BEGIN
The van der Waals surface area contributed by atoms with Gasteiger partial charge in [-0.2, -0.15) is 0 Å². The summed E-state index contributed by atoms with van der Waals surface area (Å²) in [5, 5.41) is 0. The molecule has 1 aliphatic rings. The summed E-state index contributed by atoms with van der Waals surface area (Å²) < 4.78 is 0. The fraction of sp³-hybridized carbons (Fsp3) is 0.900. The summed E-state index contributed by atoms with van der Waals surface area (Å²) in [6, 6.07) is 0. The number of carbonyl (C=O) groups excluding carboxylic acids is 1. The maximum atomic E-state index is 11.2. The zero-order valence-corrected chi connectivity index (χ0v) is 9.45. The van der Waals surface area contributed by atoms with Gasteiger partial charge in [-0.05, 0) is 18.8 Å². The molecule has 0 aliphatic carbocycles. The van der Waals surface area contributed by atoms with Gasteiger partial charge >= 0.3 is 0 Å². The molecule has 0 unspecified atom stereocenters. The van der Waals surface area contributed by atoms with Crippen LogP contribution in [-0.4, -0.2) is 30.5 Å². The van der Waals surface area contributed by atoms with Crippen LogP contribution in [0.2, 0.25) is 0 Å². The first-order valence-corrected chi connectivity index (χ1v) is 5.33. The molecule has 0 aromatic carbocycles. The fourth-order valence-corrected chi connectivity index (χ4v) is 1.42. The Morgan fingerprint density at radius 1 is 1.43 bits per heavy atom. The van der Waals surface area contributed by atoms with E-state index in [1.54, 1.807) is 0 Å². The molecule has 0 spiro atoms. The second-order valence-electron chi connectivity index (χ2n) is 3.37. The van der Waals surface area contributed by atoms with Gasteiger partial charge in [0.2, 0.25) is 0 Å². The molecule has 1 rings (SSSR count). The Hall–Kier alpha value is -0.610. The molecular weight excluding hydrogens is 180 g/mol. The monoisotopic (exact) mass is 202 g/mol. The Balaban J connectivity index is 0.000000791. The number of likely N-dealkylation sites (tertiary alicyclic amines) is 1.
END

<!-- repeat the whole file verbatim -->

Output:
The van der Waals surface area contributed by atoms with Gasteiger partial charge in [-0.2, -0.15) is 0 Å². The summed E-state index contributed by atoms with van der Waals surface area (Å²) in [5, 5.41) is 0. The molecule has 1 aliphatic rings. The summed E-state index contributed by atoms with van der Waals surface area (Å²) < 4.78 is 0. The fraction of sp³-hybridized carbons (Fsp3) is 0.900. The summed E-state index contributed by atoms with van der Waals surface area (Å²) in [6, 6.07) is 0. The number of carbonyl (C=O) groups excluding carboxylic acids is 1. The maximum atomic E-state index is 11.2. The zero-order valence-corrected chi connectivity index (χ0v) is 9.45. The van der Waals surface area contributed by atoms with Gasteiger partial charge in [-0.05, 0) is 18.8 Å². The molecule has 0 aliphatic carbocycles. The van der Waals surface area contributed by atoms with Gasteiger partial charge >= 0.3 is 0 Å². The molecule has 0 unspecified atom stereocenters. The van der Waals surface area contributed by atoms with Crippen LogP contribution in [-0.4, -0.2) is 30.5 Å². The van der Waals surface area contributed by atoms with Crippen LogP contribution in [0.2, 0.25) is 0 Å². The first-order valence-corrected chi connectivity index (χ1v) is 5.33. The molecule has 0 aromatic carbocycles. The fourth-order valence-corrected chi connectivity index (χ4v) is 1.42. The Morgan fingerprint density at radius 1 is 1.43 bits per heavy atom. The van der Waals surface area contributed by atoms with E-state index in [1.54, 1.807) is 0 Å². The molecule has 0 spiro atoms. The second-order valence-electron chi connectivity index (χ2n) is 3.37. The van der Waals surface area contributed by atoms with Gasteiger partial charge in [0.2, 0.25) is 0 Å². The molecule has 1 rings (SSSR count). The Hall–Kier alpha value is -0.610. The molecular weight excluding hydrogens is 180 g/mol. The monoisotopic (exact) mass is 202 g/mol. The Balaban J connectivity index is 0.000000791. The number of likely N-dealkylation sites (tertiary alicyclic amines) is 1.